Annie Hall was my first introduction to Marshall McLuhan when I saw the above clip few years before my start in communication studies at university. This hilarious clip seemed to grow in comical effectiveness the more and more I learned about his theories of media. In seeing Woody Allen’s idiosyncratic behaviour in waiting in that movie theatre line and upon hearing the debate between Woody and the other person in line about relativity to McLuhan’s work and the effectiveness of particular film directors, I began to relearn the important notion that meaning changes and evolves. Just the like some of the dated jokes in this 1977 film, McLuhan’s ideas, statements and messages change and evolve in meaning with the changing of our surroundings.
When reading on Marshall McLuhan it became quite clear that his writing sense thrived on the power of short and quick, but severely loaded catch phrases. His famous coined terms like “the global village” or famed catchy phrases like “the medium is the message” sound simple enough, but who would have thought that these innocent enough appearing lines could truly mean so much.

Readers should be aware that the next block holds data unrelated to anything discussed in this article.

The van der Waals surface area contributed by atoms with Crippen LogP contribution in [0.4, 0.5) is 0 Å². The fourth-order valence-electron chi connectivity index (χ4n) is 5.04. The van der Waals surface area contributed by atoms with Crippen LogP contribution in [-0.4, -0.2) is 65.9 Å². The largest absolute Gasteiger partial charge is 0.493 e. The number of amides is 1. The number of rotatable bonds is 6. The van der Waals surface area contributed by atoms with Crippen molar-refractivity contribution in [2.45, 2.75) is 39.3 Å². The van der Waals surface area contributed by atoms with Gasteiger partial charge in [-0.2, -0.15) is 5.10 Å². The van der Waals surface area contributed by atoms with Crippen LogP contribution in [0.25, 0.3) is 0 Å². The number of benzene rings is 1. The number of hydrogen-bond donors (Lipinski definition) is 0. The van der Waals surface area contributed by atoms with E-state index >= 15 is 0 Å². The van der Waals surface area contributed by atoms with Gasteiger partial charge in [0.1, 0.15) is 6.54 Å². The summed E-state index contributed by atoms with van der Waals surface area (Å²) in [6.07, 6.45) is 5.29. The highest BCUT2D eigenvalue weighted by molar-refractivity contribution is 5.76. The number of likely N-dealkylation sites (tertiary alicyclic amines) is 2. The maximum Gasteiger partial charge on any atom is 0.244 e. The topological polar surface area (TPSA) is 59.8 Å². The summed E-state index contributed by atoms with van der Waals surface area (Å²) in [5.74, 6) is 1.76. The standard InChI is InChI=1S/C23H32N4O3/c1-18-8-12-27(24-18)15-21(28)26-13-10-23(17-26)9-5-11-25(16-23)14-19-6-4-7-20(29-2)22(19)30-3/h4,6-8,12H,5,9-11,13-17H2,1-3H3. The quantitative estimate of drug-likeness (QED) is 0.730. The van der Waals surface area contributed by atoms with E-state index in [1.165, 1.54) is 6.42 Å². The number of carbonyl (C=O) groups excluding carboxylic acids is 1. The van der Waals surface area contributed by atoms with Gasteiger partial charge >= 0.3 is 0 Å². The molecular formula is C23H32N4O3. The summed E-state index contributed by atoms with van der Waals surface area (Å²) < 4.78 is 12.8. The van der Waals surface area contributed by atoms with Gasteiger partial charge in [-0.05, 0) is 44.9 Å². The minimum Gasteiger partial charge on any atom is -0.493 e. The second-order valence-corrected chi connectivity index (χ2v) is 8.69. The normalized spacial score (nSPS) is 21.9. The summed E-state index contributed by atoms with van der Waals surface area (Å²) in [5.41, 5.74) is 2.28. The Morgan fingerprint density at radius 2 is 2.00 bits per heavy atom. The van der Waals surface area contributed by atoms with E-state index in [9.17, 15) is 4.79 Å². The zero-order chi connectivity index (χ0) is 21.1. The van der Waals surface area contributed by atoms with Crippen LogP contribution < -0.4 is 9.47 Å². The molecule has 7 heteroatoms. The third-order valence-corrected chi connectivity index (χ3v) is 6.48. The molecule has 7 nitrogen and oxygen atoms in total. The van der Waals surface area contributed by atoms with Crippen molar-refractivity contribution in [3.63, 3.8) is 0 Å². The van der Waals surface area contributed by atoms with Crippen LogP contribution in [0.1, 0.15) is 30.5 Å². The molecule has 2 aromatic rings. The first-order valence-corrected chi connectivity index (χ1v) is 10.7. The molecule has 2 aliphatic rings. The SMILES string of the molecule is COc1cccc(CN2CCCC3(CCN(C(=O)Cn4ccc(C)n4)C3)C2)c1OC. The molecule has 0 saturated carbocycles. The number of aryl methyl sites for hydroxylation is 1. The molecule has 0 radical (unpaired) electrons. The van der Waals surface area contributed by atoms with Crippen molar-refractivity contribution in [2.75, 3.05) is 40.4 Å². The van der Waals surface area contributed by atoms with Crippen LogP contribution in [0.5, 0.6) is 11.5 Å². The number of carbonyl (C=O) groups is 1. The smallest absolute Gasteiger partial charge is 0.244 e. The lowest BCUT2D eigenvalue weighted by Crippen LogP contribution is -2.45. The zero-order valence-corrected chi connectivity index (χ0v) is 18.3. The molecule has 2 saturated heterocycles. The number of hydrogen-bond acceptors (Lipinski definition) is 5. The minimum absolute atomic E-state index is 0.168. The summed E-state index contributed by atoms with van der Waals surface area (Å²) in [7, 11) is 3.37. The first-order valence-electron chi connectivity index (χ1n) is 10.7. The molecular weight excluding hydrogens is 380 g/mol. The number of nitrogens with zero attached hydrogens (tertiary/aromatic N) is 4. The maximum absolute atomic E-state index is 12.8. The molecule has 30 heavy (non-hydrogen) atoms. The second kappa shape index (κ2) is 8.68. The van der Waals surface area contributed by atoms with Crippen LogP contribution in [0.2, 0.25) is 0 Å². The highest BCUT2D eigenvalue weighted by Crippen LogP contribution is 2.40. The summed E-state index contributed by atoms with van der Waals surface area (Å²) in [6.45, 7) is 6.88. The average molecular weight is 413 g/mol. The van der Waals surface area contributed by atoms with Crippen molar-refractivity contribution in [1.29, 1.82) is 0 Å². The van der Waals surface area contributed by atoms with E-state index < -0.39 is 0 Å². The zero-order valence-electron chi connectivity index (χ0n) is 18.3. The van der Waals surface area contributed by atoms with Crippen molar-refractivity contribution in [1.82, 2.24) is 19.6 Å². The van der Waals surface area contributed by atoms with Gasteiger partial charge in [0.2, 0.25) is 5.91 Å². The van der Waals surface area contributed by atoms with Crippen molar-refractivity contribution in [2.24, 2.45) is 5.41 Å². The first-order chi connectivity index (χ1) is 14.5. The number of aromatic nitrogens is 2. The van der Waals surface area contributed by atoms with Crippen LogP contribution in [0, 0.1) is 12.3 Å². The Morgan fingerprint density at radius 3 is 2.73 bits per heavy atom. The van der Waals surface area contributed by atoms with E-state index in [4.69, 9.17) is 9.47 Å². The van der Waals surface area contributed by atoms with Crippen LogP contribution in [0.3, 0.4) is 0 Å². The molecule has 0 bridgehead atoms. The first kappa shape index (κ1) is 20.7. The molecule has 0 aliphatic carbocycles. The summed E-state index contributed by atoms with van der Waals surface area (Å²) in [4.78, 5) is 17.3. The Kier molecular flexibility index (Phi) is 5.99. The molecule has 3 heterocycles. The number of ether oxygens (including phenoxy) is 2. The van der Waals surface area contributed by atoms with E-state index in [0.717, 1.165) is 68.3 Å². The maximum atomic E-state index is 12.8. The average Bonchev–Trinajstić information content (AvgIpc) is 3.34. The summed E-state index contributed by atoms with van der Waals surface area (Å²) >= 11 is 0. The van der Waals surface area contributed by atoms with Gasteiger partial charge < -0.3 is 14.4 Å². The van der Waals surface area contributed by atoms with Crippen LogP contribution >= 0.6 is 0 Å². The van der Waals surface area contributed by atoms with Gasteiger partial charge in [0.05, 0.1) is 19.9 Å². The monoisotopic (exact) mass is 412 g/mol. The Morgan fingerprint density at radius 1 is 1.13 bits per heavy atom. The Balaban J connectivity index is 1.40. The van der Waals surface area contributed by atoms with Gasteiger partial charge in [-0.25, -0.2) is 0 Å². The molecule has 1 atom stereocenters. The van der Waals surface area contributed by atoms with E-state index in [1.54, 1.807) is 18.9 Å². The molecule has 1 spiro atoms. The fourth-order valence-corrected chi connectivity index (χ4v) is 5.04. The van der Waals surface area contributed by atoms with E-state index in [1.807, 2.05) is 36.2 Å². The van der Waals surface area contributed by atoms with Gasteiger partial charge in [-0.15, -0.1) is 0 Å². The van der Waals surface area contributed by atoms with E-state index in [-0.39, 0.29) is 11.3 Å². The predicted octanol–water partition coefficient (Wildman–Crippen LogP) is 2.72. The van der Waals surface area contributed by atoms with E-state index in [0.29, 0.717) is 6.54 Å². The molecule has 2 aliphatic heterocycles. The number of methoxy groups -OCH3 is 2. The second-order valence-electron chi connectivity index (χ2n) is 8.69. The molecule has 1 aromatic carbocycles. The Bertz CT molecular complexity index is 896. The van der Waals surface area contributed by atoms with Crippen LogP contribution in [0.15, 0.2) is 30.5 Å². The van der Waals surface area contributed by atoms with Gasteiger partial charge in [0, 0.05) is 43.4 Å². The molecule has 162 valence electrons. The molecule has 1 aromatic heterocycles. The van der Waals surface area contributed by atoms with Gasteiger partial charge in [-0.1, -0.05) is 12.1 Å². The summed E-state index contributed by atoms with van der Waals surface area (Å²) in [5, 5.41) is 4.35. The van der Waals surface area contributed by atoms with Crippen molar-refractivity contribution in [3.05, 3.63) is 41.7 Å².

In becoming more and more familiar with McLuhan’s perspectives and catchy statements, I quickly began to feel as if I was noticing a trend in his thoughts. “Our official culture is striving to force the new media to do the work of the old”, or “[the] new electronic interdependence recreates the world in the image of a global village” are words by McLuhan where reoccurring ideas began to emerge. The ongoing theme seemed simple enough, but extremely important when connecting the dots to today’s current themes in the Internet world. The theme in McLuhan’s work appeared to me to be that with introduction to new mediums comes an evolution in culture, and an evolution in culture comes the introduction of mew mediums. To me this precisely appears to be a cycle rooted in an instinct and undying desire to evolve.